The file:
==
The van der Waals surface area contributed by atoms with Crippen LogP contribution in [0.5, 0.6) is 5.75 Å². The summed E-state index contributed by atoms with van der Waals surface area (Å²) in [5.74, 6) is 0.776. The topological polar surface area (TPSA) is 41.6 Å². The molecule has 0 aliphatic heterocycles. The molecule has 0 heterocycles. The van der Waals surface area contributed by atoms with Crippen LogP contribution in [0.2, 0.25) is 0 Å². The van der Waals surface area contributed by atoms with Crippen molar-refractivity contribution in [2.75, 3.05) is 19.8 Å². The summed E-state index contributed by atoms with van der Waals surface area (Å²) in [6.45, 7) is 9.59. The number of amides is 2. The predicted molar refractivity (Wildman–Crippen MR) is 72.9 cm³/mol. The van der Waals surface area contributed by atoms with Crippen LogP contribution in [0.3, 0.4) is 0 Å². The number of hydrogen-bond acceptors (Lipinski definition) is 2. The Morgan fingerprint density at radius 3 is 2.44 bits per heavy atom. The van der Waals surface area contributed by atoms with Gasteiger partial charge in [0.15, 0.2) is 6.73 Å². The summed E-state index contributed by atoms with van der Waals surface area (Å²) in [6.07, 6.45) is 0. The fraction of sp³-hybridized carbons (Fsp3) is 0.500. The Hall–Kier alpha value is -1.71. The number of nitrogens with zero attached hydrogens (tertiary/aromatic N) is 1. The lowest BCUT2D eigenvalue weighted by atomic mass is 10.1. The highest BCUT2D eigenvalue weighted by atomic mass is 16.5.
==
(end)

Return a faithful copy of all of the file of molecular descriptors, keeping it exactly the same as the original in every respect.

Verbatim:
The van der Waals surface area contributed by atoms with Crippen LogP contribution in [0.5, 0.6) is 5.75 Å². The summed E-state index contributed by atoms with van der Waals surface area (Å²) in [5.74, 6) is 0.776. The topological polar surface area (TPSA) is 41.6 Å². The molecule has 0 aliphatic heterocycles. The molecule has 0 heterocycles. The van der Waals surface area contributed by atoms with Crippen LogP contribution in [0.2, 0.25) is 0 Å². The van der Waals surface area contributed by atoms with Crippen molar-refractivity contribution in [2.75, 3.05) is 19.8 Å². The summed E-state index contributed by atoms with van der Waals surface area (Å²) in [6.45, 7) is 9.59. The number of amides is 2. The predicted molar refractivity (Wildman–Crippen MR) is 72.9 cm³/mol. The van der Waals surface area contributed by atoms with Crippen LogP contribution in [0.3, 0.4) is 0 Å². The number of hydrogen-bond acceptors (Lipinski definition) is 2. The Morgan fingerprint density at radius 3 is 2.44 bits per heavy atom. The van der Waals surface area contributed by atoms with Gasteiger partial charge in [0.15, 0.2) is 6.73 Å². The summed E-state index contributed by atoms with van der Waals surface area (Å²) in [6.07, 6.45) is 0. The fraction of sp³-hybridized carbons (Fsp3) is 0.500. The Hall–Kier alpha value is -1.71. The number of nitrogens with zero attached hydrogens (tertiary/aromatic N) is 1. The lowest BCUT2D eigenvalue weighted by atomic mass is 10.1. The highest BCUT2D eigenvalue weighted by atomic mass is 16.5.